Serpent's Tail  

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Train wreck at Montparnasse (October 22, 1895) by Studio Lévy and Sons.
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Train wreck at Montparnasse (October 22, 1895) by Studio Lévy and Sons.

Serpent's Tail is a British independent publishing firm founded in 1986 by Pete Ayrton. It is notable for its translated works, particularly European crime fiction, and is the British publisher of Elfriede Jelinek and Lionel Shriver. In January 2007 it was bought out by British publisher Profile Books. As characterised by Boyd Tonkin writing in The Independent on the imprint's 25th anniversary: "It still issues a list of fiction and non-fiction that – from hard-boiled noir to gems in translation and left-field cultural reportage – often defines the meaning of 'cool'."

The press publishes predominantly fiction, leaning towards edgy, left-of-centre writing. Its non-fiction output tends to focus on popular culture, film and music, and left-field politics. It publishes the current output of authors such as Nicholas Royle and Stella Duffy and the back catalogues of Derek Raymond and Kathy Acker.

Prizes won by its authors include the Nobel Prize for Literature (Kenzaburō Ōe, Elfriede Jelinek and Herta Müller), the Orange Prize for Fiction (Lionel Shriver for We Need To Talk About Kevin, in 2005) and the John Llewellyn Rhys Prize (Jonathan Trigell for Boy A, in 2004).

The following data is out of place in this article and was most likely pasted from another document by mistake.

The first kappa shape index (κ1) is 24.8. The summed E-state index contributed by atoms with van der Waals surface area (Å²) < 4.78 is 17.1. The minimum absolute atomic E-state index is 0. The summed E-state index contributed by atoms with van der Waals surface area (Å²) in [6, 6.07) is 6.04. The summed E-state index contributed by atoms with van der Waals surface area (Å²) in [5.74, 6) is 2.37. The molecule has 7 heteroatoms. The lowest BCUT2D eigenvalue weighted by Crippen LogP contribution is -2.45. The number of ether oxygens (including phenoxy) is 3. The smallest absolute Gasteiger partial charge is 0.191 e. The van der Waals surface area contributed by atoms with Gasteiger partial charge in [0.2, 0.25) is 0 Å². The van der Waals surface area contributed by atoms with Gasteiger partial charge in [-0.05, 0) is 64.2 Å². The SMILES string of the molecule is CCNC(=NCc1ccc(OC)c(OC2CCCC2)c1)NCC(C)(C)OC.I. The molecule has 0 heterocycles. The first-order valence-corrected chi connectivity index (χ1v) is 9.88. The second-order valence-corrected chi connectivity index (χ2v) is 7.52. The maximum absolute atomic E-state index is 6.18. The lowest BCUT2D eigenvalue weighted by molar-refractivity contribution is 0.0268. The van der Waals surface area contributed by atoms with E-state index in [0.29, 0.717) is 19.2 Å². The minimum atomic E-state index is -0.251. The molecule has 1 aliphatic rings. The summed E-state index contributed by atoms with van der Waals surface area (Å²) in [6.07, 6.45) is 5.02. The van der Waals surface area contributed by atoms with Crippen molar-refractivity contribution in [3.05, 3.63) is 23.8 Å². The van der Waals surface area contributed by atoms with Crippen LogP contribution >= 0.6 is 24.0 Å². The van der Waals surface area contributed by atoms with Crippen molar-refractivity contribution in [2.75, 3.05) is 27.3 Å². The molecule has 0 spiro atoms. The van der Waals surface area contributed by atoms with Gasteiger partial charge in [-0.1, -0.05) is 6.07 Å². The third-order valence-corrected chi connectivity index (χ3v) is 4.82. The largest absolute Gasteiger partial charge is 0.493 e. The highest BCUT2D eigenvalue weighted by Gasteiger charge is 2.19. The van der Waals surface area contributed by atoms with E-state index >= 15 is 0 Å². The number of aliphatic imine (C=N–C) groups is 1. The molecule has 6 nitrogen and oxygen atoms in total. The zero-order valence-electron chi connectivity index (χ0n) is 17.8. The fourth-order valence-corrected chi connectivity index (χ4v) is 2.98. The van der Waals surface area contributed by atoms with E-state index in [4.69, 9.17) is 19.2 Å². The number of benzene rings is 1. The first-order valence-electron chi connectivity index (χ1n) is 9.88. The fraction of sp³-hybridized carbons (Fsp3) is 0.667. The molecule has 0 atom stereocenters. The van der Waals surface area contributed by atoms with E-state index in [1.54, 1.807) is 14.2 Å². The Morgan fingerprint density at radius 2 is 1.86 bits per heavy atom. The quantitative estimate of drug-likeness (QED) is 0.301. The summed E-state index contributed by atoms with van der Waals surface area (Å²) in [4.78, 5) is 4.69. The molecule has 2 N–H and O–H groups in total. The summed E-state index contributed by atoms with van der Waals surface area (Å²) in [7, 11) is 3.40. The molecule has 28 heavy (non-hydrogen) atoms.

In 2001 Serpent's Tail published the collected journalism of the late Elizabeth Young, having previously published her study of American "blank generation" fiction in 1992 (Shopping in Space).

The imprint is known for publishing debuts - notables include Colm Toibin's The South, Michel Houellebecq's Whatever and David Peace's Nineteen Seventy-Four.

High Risk Books

From 1993 to 1997, Serpent's Tail had a New York firm called High Risk Books under Ira Silverberg and Amy Scholder. The imprint specialized, as its name suggests, in risk-taking progressive and transgressive fiction (such as Kathy Acker and William S. Burroughs) and non-fiction (including the collected journalism of Cookie Mueller).




Unless indicated otherwise, the text in this article is either based on Wikipedia article "Serpent's Tail" or another language Wikipedia page thereof used under the terms of the GNU Free Documentation License; or on original research by Jahsonic and friends. See Art and Popular Culture's copyright notice.

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